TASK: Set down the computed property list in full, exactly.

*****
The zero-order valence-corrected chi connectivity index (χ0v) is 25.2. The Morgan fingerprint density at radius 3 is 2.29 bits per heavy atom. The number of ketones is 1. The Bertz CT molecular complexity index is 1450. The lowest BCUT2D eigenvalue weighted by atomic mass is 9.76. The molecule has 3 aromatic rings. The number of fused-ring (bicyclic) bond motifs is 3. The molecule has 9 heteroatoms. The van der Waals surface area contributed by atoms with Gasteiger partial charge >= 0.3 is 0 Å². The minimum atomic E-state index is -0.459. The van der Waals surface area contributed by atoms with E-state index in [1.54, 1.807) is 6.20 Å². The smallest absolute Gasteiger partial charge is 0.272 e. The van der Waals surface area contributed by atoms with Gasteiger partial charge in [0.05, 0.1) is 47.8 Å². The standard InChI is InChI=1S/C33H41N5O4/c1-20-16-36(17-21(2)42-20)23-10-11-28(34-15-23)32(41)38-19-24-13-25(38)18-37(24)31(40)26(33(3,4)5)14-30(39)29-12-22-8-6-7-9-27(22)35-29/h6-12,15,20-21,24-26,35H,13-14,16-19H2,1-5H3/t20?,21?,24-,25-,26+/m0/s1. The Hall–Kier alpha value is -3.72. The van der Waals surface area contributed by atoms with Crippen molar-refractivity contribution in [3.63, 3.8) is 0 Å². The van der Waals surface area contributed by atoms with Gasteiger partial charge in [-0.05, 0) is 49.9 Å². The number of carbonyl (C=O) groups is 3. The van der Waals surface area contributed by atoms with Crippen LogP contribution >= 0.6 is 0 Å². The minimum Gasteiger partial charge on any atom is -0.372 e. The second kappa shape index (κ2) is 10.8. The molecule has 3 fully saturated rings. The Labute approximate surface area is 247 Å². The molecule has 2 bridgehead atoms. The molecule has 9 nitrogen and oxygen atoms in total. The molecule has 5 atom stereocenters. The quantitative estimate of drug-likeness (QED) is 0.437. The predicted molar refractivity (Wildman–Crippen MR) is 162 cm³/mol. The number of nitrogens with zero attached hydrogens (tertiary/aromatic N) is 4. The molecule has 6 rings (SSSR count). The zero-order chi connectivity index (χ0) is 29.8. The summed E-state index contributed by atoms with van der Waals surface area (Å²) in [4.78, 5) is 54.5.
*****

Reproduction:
The zero-order valence-corrected chi connectivity index (χ0v) is 25.2. The Morgan fingerprint density at radius 3 is 2.29 bits per heavy atom. The number of ketones is 1. The Bertz CT molecular complexity index is 1450. The lowest BCUT2D eigenvalue weighted by atomic mass is 9.76. The molecule has 3 aromatic rings. The number of fused-ring (bicyclic) bond motifs is 3. The molecule has 9 heteroatoms. The van der Waals surface area contributed by atoms with Gasteiger partial charge >= 0.3 is 0 Å². The minimum atomic E-state index is -0.459. The van der Waals surface area contributed by atoms with E-state index in [1.54, 1.807) is 6.20 Å². The smallest absolute Gasteiger partial charge is 0.272 e. The van der Waals surface area contributed by atoms with Gasteiger partial charge in [0.05, 0.1) is 47.8 Å². The standard InChI is InChI=1S/C33H41N5O4/c1-20-16-36(17-21(2)42-20)23-10-11-28(34-15-23)32(41)38-19-24-13-25(38)18-37(24)31(40)26(33(3,4)5)14-30(39)29-12-22-8-6-7-9-27(22)35-29/h6-12,15,20-21,24-26,35H,13-14,16-19H2,1-5H3/t20?,21?,24-,25-,26+/m0/s1. The Hall–Kier alpha value is -3.72. The van der Waals surface area contributed by atoms with Crippen molar-refractivity contribution in [3.63, 3.8) is 0 Å². The van der Waals surface area contributed by atoms with Gasteiger partial charge in [-0.05, 0) is 49.9 Å². The number of carbonyl (C=O) groups is 3. The van der Waals surface area contributed by atoms with Crippen LogP contribution >= 0.6 is 0 Å². The minimum Gasteiger partial charge on any atom is -0.372 e. The second kappa shape index (κ2) is 10.8. The molecule has 3 fully saturated rings. The Labute approximate surface area is 247 Å². The molecule has 2 bridgehead atoms. The molecule has 9 nitrogen and oxygen atoms in total. The molecule has 5 atom stereocenters. The quantitative estimate of drug-likeness (QED) is 0.437. The predicted molar refractivity (Wildman–Crippen MR) is 162 cm³/mol. The number of nitrogens with zero attached hydrogens (tertiary/aromatic N) is 4. The molecule has 6 rings (SSSR count). The zero-order chi connectivity index (χ0) is 29.8. The summed E-state index contributed by atoms with van der Waals surface area (Å²) in [4.78, 5) is 54.5.